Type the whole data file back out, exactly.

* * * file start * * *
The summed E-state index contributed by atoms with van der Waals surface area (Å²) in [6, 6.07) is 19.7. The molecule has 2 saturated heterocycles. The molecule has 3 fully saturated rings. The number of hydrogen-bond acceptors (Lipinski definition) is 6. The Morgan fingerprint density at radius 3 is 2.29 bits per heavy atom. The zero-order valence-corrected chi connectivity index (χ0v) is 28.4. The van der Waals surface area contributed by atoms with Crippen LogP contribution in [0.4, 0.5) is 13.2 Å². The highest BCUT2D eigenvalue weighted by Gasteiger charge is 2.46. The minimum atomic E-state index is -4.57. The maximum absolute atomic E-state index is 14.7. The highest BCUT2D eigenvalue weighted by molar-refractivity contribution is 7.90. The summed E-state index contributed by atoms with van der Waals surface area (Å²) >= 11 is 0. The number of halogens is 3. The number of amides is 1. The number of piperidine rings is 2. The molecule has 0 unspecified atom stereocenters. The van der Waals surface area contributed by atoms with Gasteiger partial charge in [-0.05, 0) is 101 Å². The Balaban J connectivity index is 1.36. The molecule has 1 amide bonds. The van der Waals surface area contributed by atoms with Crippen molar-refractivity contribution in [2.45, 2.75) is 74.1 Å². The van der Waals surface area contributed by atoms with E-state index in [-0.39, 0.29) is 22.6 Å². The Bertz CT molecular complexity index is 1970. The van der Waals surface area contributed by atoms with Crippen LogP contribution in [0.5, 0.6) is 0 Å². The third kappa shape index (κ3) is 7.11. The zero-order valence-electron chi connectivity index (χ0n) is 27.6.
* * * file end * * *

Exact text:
The summed E-state index contributed by atoms with van der Waals surface area (Å²) in [6, 6.07) is 19.7. The molecule has 2 saturated heterocycles. The molecule has 3 fully saturated rings. The number of hydrogen-bond acceptors (Lipinski definition) is 6. The Morgan fingerprint density at radius 3 is 2.29 bits per heavy atom. The zero-order valence-corrected chi connectivity index (χ0v) is 28.4. The van der Waals surface area contributed by atoms with Crippen LogP contribution in [0.4, 0.5) is 13.2 Å². The highest BCUT2D eigenvalue weighted by Gasteiger charge is 2.46. The minimum atomic E-state index is -4.57. The maximum absolute atomic E-state index is 14.7. The highest BCUT2D eigenvalue weighted by molar-refractivity contribution is 7.90. The summed E-state index contributed by atoms with van der Waals surface area (Å²) >= 11 is 0. The number of halogens is 3. The number of amides is 1. The number of piperidine rings is 2. The molecule has 0 unspecified atom stereocenters. The van der Waals surface area contributed by atoms with Gasteiger partial charge in [-0.05, 0) is 101 Å². The Balaban J connectivity index is 1.36. The molecule has 1 amide bonds. The van der Waals surface area contributed by atoms with Crippen molar-refractivity contribution in [2.45, 2.75) is 74.1 Å². The van der Waals surface area contributed by atoms with E-state index in [-0.39, 0.29) is 22.6 Å². The Bertz CT molecular complexity index is 1970. The van der Waals surface area contributed by atoms with Crippen LogP contribution in [0.5, 0.6) is 0 Å². The third kappa shape index (κ3) is 7.11. The zero-order valence-electron chi connectivity index (χ0n) is 27.6.